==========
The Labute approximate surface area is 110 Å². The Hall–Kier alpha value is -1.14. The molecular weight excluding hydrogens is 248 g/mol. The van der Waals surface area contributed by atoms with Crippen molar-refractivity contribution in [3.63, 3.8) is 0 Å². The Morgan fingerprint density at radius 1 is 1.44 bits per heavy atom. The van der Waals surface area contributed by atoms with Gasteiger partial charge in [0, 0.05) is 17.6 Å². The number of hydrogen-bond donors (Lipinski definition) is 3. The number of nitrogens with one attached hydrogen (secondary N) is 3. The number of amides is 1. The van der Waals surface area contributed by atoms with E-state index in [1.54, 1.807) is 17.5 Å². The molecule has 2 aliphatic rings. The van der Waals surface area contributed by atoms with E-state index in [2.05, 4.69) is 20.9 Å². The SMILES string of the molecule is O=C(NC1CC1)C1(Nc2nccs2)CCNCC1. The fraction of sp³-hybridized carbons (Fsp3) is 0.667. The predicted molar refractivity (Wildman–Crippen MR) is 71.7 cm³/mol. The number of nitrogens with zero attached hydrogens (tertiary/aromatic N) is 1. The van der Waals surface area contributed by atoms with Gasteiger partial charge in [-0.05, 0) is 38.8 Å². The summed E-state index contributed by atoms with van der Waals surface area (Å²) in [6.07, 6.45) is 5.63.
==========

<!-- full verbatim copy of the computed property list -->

The Labute approximate surface area is 110 Å². The Hall–Kier alpha value is -1.14. The molecular weight excluding hydrogens is 248 g/mol. The van der Waals surface area contributed by atoms with Crippen molar-refractivity contribution in [3.63, 3.8) is 0 Å². The Morgan fingerprint density at radius 1 is 1.44 bits per heavy atom. The van der Waals surface area contributed by atoms with Gasteiger partial charge in [0, 0.05) is 17.6 Å². The number of hydrogen-bond donors (Lipinski definition) is 3. The number of nitrogens with one attached hydrogen (secondary N) is 3. The number of amides is 1. The van der Waals surface area contributed by atoms with E-state index in [1.54, 1.807) is 17.5 Å². The molecule has 2 aliphatic rings. The van der Waals surface area contributed by atoms with E-state index in [2.05, 4.69) is 20.9 Å². The SMILES string of the molecule is O=C(NC1CC1)C1(Nc2nccs2)CCNCC1. The fraction of sp³-hybridized carbons (Fsp3) is 0.667. The predicted molar refractivity (Wildman–Crippen MR) is 71.7 cm³/mol. The number of nitrogens with zero attached hydrogens (tertiary/aromatic N) is 1. The van der Waals surface area contributed by atoms with Gasteiger partial charge in [-0.05, 0) is 38.8 Å². The summed E-state index contributed by atoms with van der Waals surface area (Å²) in [6.07, 6.45) is 5.63.